An essential element in this process is a controlled protein production along with the synapse. VIB researchers connected to the Center for Human Genetics (K.U.Leuven) are now discovering how the Fragile X protein (FMRP) ensures that protein production is controlled at synapse and regulated by brain activity. Their findings are being published in the authoritative scientific journal Cell.
Fathoming the brain
Our ‘gray matter’ has yet to divulge all its secrets. For example, we do not yet fully understand how we are able to learn and remember things. We do know that dendrites and axons - the offshoots of brain cells - play a crucial role by making contact with each other in so-called synapses, through which signals are transmitted between different brain cells. Moreover, for properly functioning brain activity at a synapse, the right proteins must be present in the right concentrations. It has been known for some time that the brain’s cells are able to produce proteins directly at the place where they are needed. But exactly how the subtle regulation of this process works is still to be discovered.
FMRP: controlling protein production
Claudia Bagni (VIB, K.U.Leuven, University of Rome Tor Vergata) has been studying the FMRP protein for years now. The absence of FMRP leads to the Fragile X syndrome, a mental handicap afflicting a thousand Belgians. In this particular syndrome, the synapses are not well-formed. So, it is no surprise that FMRP plays an important role in the development and functioning of the brain. The researchers have already shown that FMRP suppresses protein production, but how has remained a mystery.
A shared job with CYFIP1
Ilaria Napoli and her colleagues from Claudia Bagni’s group are now discovering that FMRP cannot perform its job without another protein: CYFIP1. In a previous study, Claudia Bagni and her collaborators have shown that a reduced amount of FMRP in the brain increases the production of some neuronal proteins. The VIB researchers in Leuven have now elucidated the mechanism behind this. They have found that complexes of FMRP and CYFIP1 are located at the synapses and together suppress the local production of a number of proteins.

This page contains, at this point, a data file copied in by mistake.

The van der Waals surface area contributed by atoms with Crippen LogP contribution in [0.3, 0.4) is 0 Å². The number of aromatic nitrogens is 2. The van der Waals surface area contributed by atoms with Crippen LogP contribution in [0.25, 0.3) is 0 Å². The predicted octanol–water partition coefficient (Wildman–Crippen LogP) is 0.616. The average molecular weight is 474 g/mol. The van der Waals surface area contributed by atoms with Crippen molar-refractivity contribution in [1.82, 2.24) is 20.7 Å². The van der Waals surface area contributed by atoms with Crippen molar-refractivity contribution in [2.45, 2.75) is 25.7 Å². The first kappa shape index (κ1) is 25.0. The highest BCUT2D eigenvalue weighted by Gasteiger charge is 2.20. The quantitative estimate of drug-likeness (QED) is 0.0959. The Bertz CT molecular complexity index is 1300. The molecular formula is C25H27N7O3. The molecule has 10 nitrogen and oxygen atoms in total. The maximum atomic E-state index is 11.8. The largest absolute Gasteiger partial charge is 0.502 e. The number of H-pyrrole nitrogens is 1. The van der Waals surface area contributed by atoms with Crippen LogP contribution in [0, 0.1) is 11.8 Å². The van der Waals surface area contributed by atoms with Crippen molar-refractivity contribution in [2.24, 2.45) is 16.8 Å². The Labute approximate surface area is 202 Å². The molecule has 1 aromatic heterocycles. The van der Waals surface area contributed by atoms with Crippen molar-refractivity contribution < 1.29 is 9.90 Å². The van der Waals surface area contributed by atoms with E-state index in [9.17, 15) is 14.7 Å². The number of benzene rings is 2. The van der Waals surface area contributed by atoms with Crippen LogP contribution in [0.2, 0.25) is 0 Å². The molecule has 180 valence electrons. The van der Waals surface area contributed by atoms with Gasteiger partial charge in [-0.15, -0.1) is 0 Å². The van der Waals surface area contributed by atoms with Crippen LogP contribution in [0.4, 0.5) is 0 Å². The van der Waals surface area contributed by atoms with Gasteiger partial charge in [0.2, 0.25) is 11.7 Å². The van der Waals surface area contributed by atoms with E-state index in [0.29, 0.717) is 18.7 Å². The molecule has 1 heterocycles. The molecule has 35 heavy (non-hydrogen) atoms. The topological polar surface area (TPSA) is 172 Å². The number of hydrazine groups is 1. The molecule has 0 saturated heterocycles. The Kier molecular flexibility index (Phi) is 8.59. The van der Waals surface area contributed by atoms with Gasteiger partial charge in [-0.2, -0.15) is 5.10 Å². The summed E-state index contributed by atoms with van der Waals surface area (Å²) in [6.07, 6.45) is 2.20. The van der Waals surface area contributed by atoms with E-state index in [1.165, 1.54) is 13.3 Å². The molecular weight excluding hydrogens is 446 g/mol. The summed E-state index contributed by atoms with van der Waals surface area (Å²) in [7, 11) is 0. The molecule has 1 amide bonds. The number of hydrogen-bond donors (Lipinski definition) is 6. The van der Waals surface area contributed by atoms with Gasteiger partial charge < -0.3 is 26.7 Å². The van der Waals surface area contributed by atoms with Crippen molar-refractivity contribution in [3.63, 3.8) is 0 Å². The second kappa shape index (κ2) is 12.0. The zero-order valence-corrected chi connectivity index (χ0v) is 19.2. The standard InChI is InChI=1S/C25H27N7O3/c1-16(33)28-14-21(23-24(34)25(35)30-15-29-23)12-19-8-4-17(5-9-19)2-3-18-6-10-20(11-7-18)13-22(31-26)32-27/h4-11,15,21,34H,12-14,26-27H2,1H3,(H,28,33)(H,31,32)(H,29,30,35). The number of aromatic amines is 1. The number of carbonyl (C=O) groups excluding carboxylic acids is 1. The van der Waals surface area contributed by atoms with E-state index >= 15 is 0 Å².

In the transduction of signals between brain cells, i.e. synaptic activation, CYFIP1 is released from the complex, whereby FMRP can no longer exercise its suppressing action. This is the impetus for the production of the proteins that are under the control of FMRP.
A change in the concentration of FMRP or CYFIP1 causes a disruption in this strict regulation of protein production. This, in its turn, causes diseases like Fragile X syndrome and Autism. Indeed, CYFIP1 has been recently found associated to Autism.
Importance of this research
With their research, Napoli and Bagni are shedding a bit more light on synapses in the brain - giving us more insight into learning and remembering, and also into a number of ‘brain disorders’. We now understand that, through its absence, FMRP plays a role in diseases like Fragile X syndrome and Autism.
Jonas De Backer | alfa
Closing the carbon loop
08.12.2016 | University of Pittsburgh
Newly discovered bacteria-binding protein in the intestine
08.12.2016 | University of Gothenburg
In recent years, lasers with ultrashort pulses (USP) down to the femtosecond range have become established on an industrial scale. They could advance some applications with the much-lauded “cold ablation” – if that meant they would then achieve more throughput. A new generation of process engineering that will address this issue in particular will be discussed at the “4th UKP Workshop – Ultrafast Laser Technology” in April 2017.
Even back in the 1990s, scientists were comparing materials processing with nanosecond, picosecond and femtosesecond pulses. The result was surprising:...
Have you ever wondered how you see the world? Vision is about photons of light, which are packets of energy, interacting with the atoms or molecules in what...
A multi-institutional research collaboration has created a novel approach for fabricating three-dimensional micro-optics through the shape-defined formation of porous silicon (PSi), with broad impacts in integrated optoelectronics, imaging, and photovoltaics.
Working with colleagues at Stanford and The Dow Chemical Company, researchers at the University of Illinois at Urbana-Champaign fabricated 3-D birefringent...
In experiments with magnetic atoms conducted at extremely low temperatures, scientists have demonstrated a unique phase of matter: The atoms form a new type of quantum liquid or quantum droplet state. These so called quantum droplets may preserve their form in absence of external confinement because of quantum effects. The joint team of experimental physicists from Innsbruck and theoretical physicists from Hannover report on their findings in the journal Physical Review X.
“Our Quantum droplets are in the gas phase but they still drop like a rock,” explains experimental physicist Francesca Ferlaino when talking about the...
The Max Planck Institute for Physics (MPP) is opening up a new research field. A workshop from November 21 - 22, 2016 will mark the start of activities for an innovative axion experiment. Axions are still only purely hypothetical particles. Their detection could solve two fundamental problems in particle physics: What dark matter consists of and why it has not yet been possible to directly observe a CP violation for the strong interaction.
The “MADMAX” project is the MPP’s commitment to axion research. Axions are so far only a theoretical prediction and are difficult to detect: on the one hand,...
16.11.2016 | Event News
01.11.2016 | Event News
14.10.2016 | Event News
08.12.2016 | Life Sciences
08.12.2016 | Physics and Astronomy
08.12.2016 | Materials Sciences